Sunday, 23 June 2019

Gappy Ranks

Digital and dancehall but mightily appealing reggae....

Put The Stereo On (2010)
This is an innovative contemporary reggae album. Yes, it is digital in its basic rhythms and the singing is in that sort of rap-dancehall style, but the tracks are quite diverse in style and the lyrics are clever, observant and surprisingly thoughtful. Gappy Ranks, a British artist of Jamaican heritage has a an odd nasal voice and it is sometimes digitally enhanced and is something of an acquired taste, but there are certainly hidden depths to this impressive album. Also, Gappy's engaging smile makes it somewhat difficult for him to adopt any convincing "yard" poses.
Mountain Top is a rootsy, Prince Far I-style toasting number, although the backing is slightly more melodic and the lyrics containing a bit more wit to them, as opposed to simply expressing Rasta devotion. 
Heaven In Her Eyes has an upbeat, lively rhythm and a vocal that sings more than toasts, in Ranks’ afore-mentioned nasal tone. It is almost UB40-like in its catchy timbre and delivery. Put The Stereo On is an amusing toast about playing music at home. It abounds with reggae references - Alton EllisStudio One - and while it has that contemporary sound to the vocal, its tongue in cheek approach makes it a bit different.

Pumpkin Belly is a rootsy, incomprehensible skank with dancehall-style gruff Buju Banton-influenced vocals. It was originally recorded by Tenor Saw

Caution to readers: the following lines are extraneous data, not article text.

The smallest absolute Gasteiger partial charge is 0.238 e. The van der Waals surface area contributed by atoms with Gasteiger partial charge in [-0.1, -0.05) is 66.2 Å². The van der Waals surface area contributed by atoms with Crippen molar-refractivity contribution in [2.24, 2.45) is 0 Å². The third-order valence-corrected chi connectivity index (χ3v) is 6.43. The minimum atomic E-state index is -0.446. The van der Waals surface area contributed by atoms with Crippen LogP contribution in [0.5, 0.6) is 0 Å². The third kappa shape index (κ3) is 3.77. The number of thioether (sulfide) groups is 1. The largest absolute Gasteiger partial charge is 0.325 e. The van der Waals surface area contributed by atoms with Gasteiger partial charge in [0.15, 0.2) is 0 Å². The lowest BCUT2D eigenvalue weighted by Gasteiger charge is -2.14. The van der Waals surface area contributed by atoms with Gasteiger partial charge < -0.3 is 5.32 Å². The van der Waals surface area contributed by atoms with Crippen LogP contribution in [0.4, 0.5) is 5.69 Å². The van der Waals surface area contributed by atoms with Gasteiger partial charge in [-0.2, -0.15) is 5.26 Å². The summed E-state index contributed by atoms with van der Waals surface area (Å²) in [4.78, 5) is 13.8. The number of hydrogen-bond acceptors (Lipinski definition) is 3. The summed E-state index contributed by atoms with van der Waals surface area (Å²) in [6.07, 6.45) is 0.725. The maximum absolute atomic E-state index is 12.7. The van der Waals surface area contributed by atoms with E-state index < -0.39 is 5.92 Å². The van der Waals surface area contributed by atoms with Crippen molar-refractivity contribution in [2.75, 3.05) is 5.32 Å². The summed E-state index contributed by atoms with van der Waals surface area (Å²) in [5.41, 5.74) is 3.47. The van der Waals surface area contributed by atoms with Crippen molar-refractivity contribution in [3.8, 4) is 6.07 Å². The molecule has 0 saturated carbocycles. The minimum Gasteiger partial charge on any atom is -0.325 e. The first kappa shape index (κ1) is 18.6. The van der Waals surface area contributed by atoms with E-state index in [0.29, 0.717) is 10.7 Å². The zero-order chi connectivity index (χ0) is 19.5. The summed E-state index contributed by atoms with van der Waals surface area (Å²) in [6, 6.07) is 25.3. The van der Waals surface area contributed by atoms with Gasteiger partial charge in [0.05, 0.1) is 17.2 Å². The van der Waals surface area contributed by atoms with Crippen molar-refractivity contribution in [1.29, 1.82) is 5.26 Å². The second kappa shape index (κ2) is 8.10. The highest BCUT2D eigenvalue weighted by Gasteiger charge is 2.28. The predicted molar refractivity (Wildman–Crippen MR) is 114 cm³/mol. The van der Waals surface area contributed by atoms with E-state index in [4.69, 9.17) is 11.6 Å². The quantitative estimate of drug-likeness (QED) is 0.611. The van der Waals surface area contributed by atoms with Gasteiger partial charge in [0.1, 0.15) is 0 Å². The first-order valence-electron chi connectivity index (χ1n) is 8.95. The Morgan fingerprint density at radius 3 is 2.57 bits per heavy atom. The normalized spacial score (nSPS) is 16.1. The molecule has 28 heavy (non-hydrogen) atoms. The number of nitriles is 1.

Happiest Day Of My Life has a fast-pace beat that harks back to the poppy reggae of the late sixties-early seventies. It could almost be Desmond Dekker or Toots & The Maytals, save for the strange gurgly, underwater sound to Gappy’s vocal. Never mind, the organ and saxophone are straight out of the seventies. Musical Girl has a nice, deep thump of a beat to it and a laid-back melody. The voice is again doctored to give it a strange sound but after a while you get used to it.

Little Understanding is another Banton-esque song, with a well-meaning message in its lyrics. Thy Shall Love finds Gappy getting all righteous with a rootsy Rastafarian sermon. This is a real throwback to the classic roots era of 1975-78. It is good to hear. So Lost returns to the contemporary vibe with a deep, bassy dancehall beat and vocal. This continues on the vibrant rant of Heavy Load. The pertinent lyrics are balanced by a sumptuous brass backing and a great, rumbling bass line. Some excellent saxophone enhances the catchy Rude Boy. The album ends with an appealing dancehall cover of Bob Marley’s Soul Rebel. My reggae tastes are more towards the traditional - from ska through to lovers rock (60s to late 80s) - but, as more contemporary-style reggae offerings go, this is a good one, and one I enjoy the occasional play of.

Related posts :-
Frankie Paul
Buju Banton

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